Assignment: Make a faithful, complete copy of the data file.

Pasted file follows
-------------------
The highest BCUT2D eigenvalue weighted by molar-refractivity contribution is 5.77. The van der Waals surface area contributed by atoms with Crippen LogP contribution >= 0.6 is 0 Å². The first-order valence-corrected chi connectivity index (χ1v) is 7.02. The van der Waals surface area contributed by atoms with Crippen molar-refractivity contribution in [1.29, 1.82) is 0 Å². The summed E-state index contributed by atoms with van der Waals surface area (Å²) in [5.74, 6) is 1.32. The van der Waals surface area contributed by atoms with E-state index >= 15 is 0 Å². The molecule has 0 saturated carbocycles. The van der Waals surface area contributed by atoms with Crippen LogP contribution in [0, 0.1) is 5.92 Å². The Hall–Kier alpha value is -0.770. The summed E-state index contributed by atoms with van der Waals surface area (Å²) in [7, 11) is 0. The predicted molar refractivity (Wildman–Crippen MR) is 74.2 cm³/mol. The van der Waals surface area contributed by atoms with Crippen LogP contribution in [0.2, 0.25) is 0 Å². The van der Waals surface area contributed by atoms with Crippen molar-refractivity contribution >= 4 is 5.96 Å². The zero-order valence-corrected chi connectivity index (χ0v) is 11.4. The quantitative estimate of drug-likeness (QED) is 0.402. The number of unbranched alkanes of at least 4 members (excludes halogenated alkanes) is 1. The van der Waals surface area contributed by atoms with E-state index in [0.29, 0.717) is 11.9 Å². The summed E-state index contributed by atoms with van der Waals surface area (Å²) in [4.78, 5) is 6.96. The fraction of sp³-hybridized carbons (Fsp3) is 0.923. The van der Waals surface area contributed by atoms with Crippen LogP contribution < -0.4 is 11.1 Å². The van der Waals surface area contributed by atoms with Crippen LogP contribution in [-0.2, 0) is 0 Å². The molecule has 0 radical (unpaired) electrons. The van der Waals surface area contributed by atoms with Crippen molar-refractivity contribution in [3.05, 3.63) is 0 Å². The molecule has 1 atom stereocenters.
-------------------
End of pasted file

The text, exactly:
The highest BCUT2D eigenvalue weighted by molar-refractivity contribution is 5.77. The van der Waals surface area contributed by atoms with Crippen LogP contribution >= 0.6 is 0 Å². The first-order valence-corrected chi connectivity index (χ1v) is 7.02. The van der Waals surface area contributed by atoms with Crippen molar-refractivity contribution in [1.29, 1.82) is 0 Å². The summed E-state index contributed by atoms with van der Waals surface area (Å²) in [5.74, 6) is 1.32. The van der Waals surface area contributed by atoms with E-state index >= 15 is 0 Å². The molecule has 0 saturated carbocycles. The van der Waals surface area contributed by atoms with Crippen LogP contribution in [0, 0.1) is 5.92 Å². The Hall–Kier alpha value is -0.770. The summed E-state index contributed by atoms with van der Waals surface area (Å²) in [7, 11) is 0. The predicted molar refractivity (Wildman–Crippen MR) is 74.2 cm³/mol. The van der Waals surface area contributed by atoms with Crippen LogP contribution in [0.2, 0.25) is 0 Å². The van der Waals surface area contributed by atoms with Crippen molar-refractivity contribution >= 4 is 5.96 Å². The zero-order valence-corrected chi connectivity index (χ0v) is 11.4. The quantitative estimate of drug-likeness (QED) is 0.402. The number of unbranched alkanes of at least 4 members (excludes halogenated alkanes) is 1. The van der Waals surface area contributed by atoms with E-state index in [0.29, 0.717) is 11.9 Å². The summed E-state index contributed by atoms with van der Waals surface area (Å²) in [4.78, 5) is 6.96. The fraction of sp³-hybridized carbons (Fsp3) is 0.923. The van der Waals surface area contributed by atoms with Crippen LogP contribution < -0.4 is 11.1 Å². The van der Waals surface area contributed by atoms with Crippen LogP contribution in [-0.2, 0) is 0 Å². The molecule has 0 radical (unpaired) electrons. The van der Waals surface area contributed by atoms with Crippen molar-refractivity contribution in [3.05, 3.63) is 0 Å². The molecule has 1 atom stereocenters.